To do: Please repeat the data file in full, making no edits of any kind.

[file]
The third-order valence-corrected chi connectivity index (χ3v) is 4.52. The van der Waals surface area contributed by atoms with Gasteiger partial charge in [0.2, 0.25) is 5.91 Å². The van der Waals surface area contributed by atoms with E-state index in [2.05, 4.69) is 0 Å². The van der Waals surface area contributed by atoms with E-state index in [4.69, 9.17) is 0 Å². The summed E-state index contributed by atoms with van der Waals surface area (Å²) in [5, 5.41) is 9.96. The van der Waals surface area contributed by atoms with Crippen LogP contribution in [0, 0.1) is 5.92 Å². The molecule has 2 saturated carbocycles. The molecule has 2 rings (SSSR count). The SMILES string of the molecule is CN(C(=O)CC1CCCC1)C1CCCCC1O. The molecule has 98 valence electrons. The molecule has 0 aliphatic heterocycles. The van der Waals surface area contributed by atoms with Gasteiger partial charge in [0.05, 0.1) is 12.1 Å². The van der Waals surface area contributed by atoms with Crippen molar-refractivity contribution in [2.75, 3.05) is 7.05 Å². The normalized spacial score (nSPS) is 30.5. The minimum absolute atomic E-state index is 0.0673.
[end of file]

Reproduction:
The third-order valence-corrected chi connectivity index (χ3v) is 4.52. The van der Waals surface area contributed by atoms with Gasteiger partial charge in [0.2, 0.25) is 5.91 Å². The van der Waals surface area contributed by atoms with E-state index in [2.05, 4.69) is 0 Å². The van der Waals surface area contributed by atoms with E-state index in [4.69, 9.17) is 0 Å². The summed E-state index contributed by atoms with van der Waals surface area (Å²) in [5, 5.41) is 9.96. The van der Waals surface area contributed by atoms with Crippen LogP contribution in [0, 0.1) is 5.92 Å². The molecule has 2 saturated carbocycles. The molecule has 2 rings (SSSR count). The SMILES string of the molecule is CN(C(=O)CC1CCCC1)C1CCCCC1O. The molecule has 98 valence electrons. The molecule has 0 aliphatic heterocycles. The van der Waals surface area contributed by atoms with Gasteiger partial charge in [0.05, 0.1) is 12.1 Å². The van der Waals surface area contributed by atoms with Crippen molar-refractivity contribution in [2.75, 3.05) is 7.05 Å². The normalized spacial score (nSPS) is 30.5. The minimum absolute atomic E-state index is 0.0673.